Libstar group revenue rises despite consumers feeling financially constrained

Food categories, representing 93% of revenues, showed resilience; but HBC, representing about 7%, did struggle: CFO Charl de Villiers.

DUDU RAMELA: Consumer goods group Libstar has announced interim results for the six months ended June 30. The group recorded 10.5% growth, with earnings before interest taxes, depreciation, and amortisation rising by 10.1%. Food categories, which contribute 93% of group revenue, delivered a strong performance, keeping in mind that the country’s food inflation averaged 6% during the period. Libstar is the owner of brands like Denny and Cartwrights.

We speak now to Charl de Villiers, CFO of Libstar. Charl, thank you very much for your time this evening. How would you characterise your results?

CHARL DE VILLIERS: Thank you, Dudu, for your time and for that introduction. I think if one was to summarise the results for the six months, it would be one of resilience, particularly in the food categories which represent 93% of revenue, as you’ve mentioned. We’ve grown revenue and Ebitda by more than 10%.

In the HBC (health and beauty care) category, which is about 7% of the business, we did struggle with service-level issues and also the impact of the high base of the prior year, which impacted on consumer demand for household and personal care products during the period under review.

DUDU RAMELA: The gross profit margin declined from 23.4% to 22%. Are you worried?

CHARL DE VILLIERS: Dudu, I think we flagged the concern that we had at the start of this financial year that as a food manufacturer we saw rising input costs on all fronts – the costs of labour, packaging and in particular raw materials. They have been rising at quite a steady pace. What we’ve tried to do to anticipate that is to focus on our production efficiencies to be able to respond and maintain price competitiveness of these products on the shelves.

DUDU RAMELA: The food inflation of the country averaged 6% during your reporting period. What impact did that have?

CHARL DE VILLIERS: Dudu, I think the consumer is definitely under pressure, both at the upper-income and middle- and lower-income brackets. And so we are seeing subdued demand in certain categories.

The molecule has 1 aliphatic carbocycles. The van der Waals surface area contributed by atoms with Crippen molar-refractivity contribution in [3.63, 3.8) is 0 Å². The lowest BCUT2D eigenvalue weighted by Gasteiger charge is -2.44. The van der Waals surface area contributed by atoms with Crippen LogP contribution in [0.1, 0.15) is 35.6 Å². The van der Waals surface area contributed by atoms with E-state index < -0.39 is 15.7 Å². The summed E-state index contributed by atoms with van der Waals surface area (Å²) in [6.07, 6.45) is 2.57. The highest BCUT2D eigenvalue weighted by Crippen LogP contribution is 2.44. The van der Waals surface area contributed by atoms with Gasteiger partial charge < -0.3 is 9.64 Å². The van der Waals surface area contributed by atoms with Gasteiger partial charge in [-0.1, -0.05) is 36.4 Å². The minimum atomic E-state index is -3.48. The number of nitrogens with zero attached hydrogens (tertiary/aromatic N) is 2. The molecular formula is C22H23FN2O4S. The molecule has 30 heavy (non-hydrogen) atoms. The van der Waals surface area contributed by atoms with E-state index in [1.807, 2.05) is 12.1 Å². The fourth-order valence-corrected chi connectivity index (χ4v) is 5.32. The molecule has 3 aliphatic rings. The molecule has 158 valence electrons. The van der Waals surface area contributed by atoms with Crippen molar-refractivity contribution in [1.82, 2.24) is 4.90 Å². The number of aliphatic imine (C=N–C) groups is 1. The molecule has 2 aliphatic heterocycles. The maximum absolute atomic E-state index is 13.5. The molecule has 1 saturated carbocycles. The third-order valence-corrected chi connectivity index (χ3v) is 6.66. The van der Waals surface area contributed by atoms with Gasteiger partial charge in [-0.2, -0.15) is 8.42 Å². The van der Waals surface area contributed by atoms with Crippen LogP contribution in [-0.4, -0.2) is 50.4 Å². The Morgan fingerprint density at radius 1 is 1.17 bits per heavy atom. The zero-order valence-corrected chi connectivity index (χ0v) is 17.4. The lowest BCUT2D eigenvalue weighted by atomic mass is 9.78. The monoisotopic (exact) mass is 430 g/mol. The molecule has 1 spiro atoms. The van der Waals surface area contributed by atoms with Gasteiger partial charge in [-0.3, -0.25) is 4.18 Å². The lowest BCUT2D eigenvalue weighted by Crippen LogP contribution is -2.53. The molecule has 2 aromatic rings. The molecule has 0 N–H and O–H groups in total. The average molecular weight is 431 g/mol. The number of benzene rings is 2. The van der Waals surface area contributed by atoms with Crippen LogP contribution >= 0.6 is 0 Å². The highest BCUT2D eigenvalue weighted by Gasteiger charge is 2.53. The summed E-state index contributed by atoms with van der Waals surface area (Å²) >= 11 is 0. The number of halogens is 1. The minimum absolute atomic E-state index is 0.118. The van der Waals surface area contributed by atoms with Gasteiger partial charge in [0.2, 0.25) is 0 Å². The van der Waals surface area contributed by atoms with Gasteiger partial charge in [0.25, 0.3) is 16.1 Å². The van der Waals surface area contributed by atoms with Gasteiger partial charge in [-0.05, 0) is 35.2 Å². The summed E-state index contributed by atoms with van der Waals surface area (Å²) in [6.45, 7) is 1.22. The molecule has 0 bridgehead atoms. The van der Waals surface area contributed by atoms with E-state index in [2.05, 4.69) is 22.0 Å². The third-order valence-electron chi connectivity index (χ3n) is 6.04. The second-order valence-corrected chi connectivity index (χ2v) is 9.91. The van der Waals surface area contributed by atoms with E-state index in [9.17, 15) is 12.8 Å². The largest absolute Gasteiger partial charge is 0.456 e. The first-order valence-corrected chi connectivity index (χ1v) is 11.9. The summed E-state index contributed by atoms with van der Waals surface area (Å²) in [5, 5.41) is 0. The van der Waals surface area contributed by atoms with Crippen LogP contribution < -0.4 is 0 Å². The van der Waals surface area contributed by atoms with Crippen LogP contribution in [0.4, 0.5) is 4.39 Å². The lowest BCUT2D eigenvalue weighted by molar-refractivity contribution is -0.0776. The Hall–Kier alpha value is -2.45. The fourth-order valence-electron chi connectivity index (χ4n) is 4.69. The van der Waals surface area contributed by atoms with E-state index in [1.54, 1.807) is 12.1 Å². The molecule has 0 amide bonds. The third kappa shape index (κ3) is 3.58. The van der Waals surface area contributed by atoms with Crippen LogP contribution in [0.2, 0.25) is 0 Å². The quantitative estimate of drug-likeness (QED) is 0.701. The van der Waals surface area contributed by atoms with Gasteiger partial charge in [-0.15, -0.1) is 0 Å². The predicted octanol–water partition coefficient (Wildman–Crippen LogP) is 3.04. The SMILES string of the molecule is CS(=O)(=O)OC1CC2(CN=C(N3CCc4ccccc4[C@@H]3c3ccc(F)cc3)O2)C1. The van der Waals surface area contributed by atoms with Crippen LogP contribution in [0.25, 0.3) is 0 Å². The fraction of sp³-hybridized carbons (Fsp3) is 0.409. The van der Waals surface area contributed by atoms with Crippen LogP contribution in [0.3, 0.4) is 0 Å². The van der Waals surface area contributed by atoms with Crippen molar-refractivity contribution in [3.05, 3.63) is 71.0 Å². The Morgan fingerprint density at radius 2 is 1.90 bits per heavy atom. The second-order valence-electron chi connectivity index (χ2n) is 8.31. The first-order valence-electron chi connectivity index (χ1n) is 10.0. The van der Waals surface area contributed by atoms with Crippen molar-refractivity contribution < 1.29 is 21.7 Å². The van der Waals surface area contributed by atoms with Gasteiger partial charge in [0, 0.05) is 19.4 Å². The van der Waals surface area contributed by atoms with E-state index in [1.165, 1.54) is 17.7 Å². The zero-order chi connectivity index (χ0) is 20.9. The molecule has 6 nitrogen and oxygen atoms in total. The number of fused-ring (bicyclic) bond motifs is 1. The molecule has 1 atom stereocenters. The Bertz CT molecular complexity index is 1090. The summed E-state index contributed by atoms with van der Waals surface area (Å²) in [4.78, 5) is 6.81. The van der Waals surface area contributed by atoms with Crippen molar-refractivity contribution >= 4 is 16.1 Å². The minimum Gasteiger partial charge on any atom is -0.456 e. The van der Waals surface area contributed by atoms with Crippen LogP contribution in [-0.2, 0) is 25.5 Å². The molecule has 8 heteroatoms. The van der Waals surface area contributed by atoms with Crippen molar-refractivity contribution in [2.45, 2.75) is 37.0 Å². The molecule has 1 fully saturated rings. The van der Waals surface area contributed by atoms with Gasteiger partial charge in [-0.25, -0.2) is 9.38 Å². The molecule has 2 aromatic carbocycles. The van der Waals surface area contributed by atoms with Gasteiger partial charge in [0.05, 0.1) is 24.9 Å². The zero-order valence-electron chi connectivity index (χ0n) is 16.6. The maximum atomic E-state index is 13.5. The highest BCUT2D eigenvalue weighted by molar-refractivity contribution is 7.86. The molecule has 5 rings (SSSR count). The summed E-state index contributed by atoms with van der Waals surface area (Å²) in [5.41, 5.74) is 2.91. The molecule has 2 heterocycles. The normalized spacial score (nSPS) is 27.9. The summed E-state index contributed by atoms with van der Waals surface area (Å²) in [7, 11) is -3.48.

We mentioned in our presentation today that the snacking category is particularly under pressure. But then there are other categories as well that are benefiting from changing consumer behaviour, such as groceries which are used in home cooking.

So the fact of life at the moment is that inflation is part of the system and we need to manage it in conjunction with our trading partners.

DUDU RAMELA: Cash generated from operating activities increased by 47.6%. Are you satisfied there?

CHARL DE VILLIERS: Dudu, yes, I would say we are. At the start of the pandemic we made this one of our key priorities. Beyond our first priority – which was to protect the well-being of our workforce – it was to protect the financial stability and the cash flows of the business. So this year we saw some reduction in networking capital investment, which then paid back in cash flows during the year.

DUDU RAMELA: I’m curious to find out what (impact the) foreign-exchange hedging policies the group applied have had … on your results.

CHARL DE VILLIERS: That’s quite topical, particularly in this set of results. We are an importer and exporter of various products and each one of our divisions has a particular hedging strategy, which is dedicated to those particular products that they may import or export. We saw the currency, particularly the rand, strengthen against the USD by just over 12% relative to the prior period. And that resulted in lower average selling prices in rand terms relative to the price yield, and that just impacts on the margin.

DUDU RAMELA: The outlook for the group? We are said to be heading for some reprieve in terms of Covid-19 only in 2022.

CHARL DE VILLIERS: Dudu, I think we are cautious about our statement on the outlook. There seems to be talk of a movement towards Level 2 lockdown restrictions, which bodes well for our food-service channel – our second-largest channel in the group. And we think that with the increased economic activity so too we should see a bit of a strengthened demand in some core categories.

DUDU RAMELA: Charl, thank you very much for your time this evening. Charl de Villiers is chief financial officer at Libstar Group.



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Part of the Libstar makeup are many Private Label brands. In times of economical hardship, consumers often lean towards Private Label brands as they often represent good value for money. Libstar may therefore be benefitting from consumer brand preferences and changes as well.

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